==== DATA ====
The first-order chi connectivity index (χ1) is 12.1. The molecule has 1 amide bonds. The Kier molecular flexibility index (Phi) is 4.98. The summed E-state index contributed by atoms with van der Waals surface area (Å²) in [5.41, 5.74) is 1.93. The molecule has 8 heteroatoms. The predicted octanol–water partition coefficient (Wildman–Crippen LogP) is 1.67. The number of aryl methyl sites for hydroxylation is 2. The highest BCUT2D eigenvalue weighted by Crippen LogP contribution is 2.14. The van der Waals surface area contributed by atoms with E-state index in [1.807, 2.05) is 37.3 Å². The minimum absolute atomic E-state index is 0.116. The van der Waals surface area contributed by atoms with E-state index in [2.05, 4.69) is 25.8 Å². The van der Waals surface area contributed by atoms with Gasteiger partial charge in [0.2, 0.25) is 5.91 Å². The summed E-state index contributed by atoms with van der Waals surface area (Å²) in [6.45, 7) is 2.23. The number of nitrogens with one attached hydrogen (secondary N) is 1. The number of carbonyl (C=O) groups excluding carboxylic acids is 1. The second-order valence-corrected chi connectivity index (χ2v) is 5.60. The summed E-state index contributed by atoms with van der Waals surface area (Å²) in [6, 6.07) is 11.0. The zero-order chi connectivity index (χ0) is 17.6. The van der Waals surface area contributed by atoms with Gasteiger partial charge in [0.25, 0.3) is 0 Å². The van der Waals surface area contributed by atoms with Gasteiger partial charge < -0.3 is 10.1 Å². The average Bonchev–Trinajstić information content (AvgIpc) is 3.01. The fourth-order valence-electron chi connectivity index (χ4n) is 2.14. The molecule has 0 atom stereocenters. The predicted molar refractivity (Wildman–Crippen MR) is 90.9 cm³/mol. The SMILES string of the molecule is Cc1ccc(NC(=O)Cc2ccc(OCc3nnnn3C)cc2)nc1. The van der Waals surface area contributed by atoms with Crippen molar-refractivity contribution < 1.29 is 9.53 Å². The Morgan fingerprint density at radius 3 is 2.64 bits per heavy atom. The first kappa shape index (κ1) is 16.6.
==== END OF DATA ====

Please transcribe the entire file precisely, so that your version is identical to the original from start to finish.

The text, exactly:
The first-order chi connectivity index (χ1) is 12.1. The molecule has 1 amide bonds. The Kier molecular flexibility index (Phi) is 4.98. The summed E-state index contributed by atoms with van der Waals surface area (Å²) in [5.41, 5.74) is 1.93. The molecule has 8 heteroatoms. The predicted octanol–water partition coefficient (Wildman–Crippen LogP) is 1.67. The number of aryl methyl sites for hydroxylation is 2. The highest BCUT2D eigenvalue weighted by Crippen LogP contribution is 2.14. The van der Waals surface area contributed by atoms with E-state index in [1.807, 2.05) is 37.3 Å². The minimum absolute atomic E-state index is 0.116. The van der Waals surface area contributed by atoms with E-state index in [2.05, 4.69) is 25.8 Å². The van der Waals surface area contributed by atoms with Gasteiger partial charge in [0.2, 0.25) is 5.91 Å². The summed E-state index contributed by atoms with van der Waals surface area (Å²) in [6.45, 7) is 2.23. The number of nitrogens with one attached hydrogen (secondary N) is 1. The number of carbonyl (C=O) groups excluding carboxylic acids is 1. The second-order valence-corrected chi connectivity index (χ2v) is 5.60. The summed E-state index contributed by atoms with van der Waals surface area (Å²) in [6, 6.07) is 11.0. The zero-order chi connectivity index (χ0) is 17.6. The van der Waals surface area contributed by atoms with Gasteiger partial charge in [0.25, 0.3) is 0 Å². The van der Waals surface area contributed by atoms with Gasteiger partial charge < -0.3 is 10.1 Å². The average Bonchev–Trinajstić information content (AvgIpc) is 3.01. The fourth-order valence-electron chi connectivity index (χ4n) is 2.14. The molecule has 0 atom stereocenters. The predicted molar refractivity (Wildman–Crippen MR) is 90.9 cm³/mol. The SMILES string of the molecule is Cc1ccc(NC(=O)Cc2ccc(OCc3nnnn3C)cc2)nc1. The van der Waals surface area contributed by atoms with Crippen molar-refractivity contribution < 1.29 is 9.53 Å². The Morgan fingerprint density at radius 3 is 2.64 bits per heavy atom. The first kappa shape index (κ1) is 16.6.